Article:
In the early 2000s, Africa gained notoriety due to the 419 “Nigerian” scam. This scam involved making payments in exchange for a reward for helping so-called high-ranking Nigerian officials and their families. While all the scams may not have necessarily originated from Africa, the use of Nigerian officials was imprinted upon the public consciousness, thereby forever associating this scam with the continent.
Web Defacement as a Popular Form of Protest
The 419 scam isn’t the only cybercrime activity in the area. Web defacement is a major cybercrime activity among hackers in North Africa, with several groups from Morocco, Algeria, Tunisia, and Egypt leading the region. These groups aim to deface sites based in the United States, Europe, and pretty much any country with poor security. Their messages are often related to current events or some cause. These North African groups also use defacement as some form of competition. It’s not rare to see one group deface another country’s sites when a political event occurs.
In 2013, we discussed website defacement, which occurred during April Fools’ Day. A group of Algerian hackers, known as “Algeria to the core,” defaced websites including German and Australian ones. Web defacement is an old hacking technique that consists of breaking into websites with weak security and replacing the content with customized messages.
Hackers have used defacement as a form of protest or to send a message for a particular cause. Defacement has also been used as an act of cyber warfare among hacker groups from different countries.
Attacks in a Larger Scale: Botnets, RATs, and Targeted Attack Techniques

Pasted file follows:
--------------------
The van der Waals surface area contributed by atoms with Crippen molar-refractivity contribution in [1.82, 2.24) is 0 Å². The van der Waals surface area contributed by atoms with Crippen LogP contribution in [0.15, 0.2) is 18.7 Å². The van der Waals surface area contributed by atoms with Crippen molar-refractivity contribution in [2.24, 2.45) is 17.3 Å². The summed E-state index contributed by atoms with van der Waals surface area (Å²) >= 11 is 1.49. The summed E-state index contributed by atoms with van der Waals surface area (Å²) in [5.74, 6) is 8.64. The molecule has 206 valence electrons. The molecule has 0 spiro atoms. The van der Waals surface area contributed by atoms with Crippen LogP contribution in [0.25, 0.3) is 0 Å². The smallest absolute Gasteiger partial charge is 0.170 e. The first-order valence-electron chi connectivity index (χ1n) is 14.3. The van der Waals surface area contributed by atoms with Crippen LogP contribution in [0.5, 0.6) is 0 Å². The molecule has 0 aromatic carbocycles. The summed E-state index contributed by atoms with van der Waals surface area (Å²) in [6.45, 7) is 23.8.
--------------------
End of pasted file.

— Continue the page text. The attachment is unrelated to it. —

Cybercriminals in the region are moving from web defacement to more lucrative forms of cybercrime that involve the use of botnets, remote access Trojans (RATs), and banking/finance-related malware.
In November 2013, we found that several Ice IX servers were tied to a group of individuals located in Nigeria. Ice IX is a banking Trojan, used with the better-known ZeuS/ZBOT malware. These malware are used to steal online banking credentials, email addresses, and information related to social media accounts. Earlier this year, an arrest involving the SpyEye banking malware showed that one of the key players was an Algerian cybercriminal who went by the alias bx1. Bx1 was also known for a history of defacing websites.
Figure 1: Web defacement by Algerian cybercriminal “bx1”
Apart from banking/finance-related malware, cybercriminals have begun operating botnets using RATs, such as in the case of the Blackshades RAT. Sold as a toolkit, Blackshades can steal passwords, log keystrokes, launch denial-of-service (DoS) attacks, and download and run malware onto affected systems. Several Blackshades infections may then form a botnet for distributed denial-of-service (DDoS) attacks or sell the stolen information and documents.
We are also seeing a shift toward the use of targeted attack techniques for malware campaigns. One methodology is the use of malicious email attachments and exploits for known vulnerabilities, such as CVE-2012-0158, to deliver malware like ZeuS/ZBOT. They are also using RATs, like the aforementioned Blackshades, in targeted attack-like campaigns.
Africa isn’t the only region experiencing this type of cybercriminal expansion. We are seeing the same indicators in India, which may possibly mean that more and more people are turning to cybercrime as a lucrative business. The adoption of such methodologies could be traced back to the society these cybercriminals live in, wherein some of them are highly educated but without any employment prospects. With a lot of time on their hands, they can easily pick up the skills for cybercrime and earn money. Moreover, the shortage of laws related to cybercrime—and the lack of enforcement for existing laws—in these countries make it difficult to catch and apprehend these criminals.
These developments show that cybercriminals will always adopt to new trends and situations whether in the use of new malware or targeted attacks techniques to continue their attacks. However, only time will tell if these cybercriminals will shift yet again—this time, to being major players in targeted attack groups.
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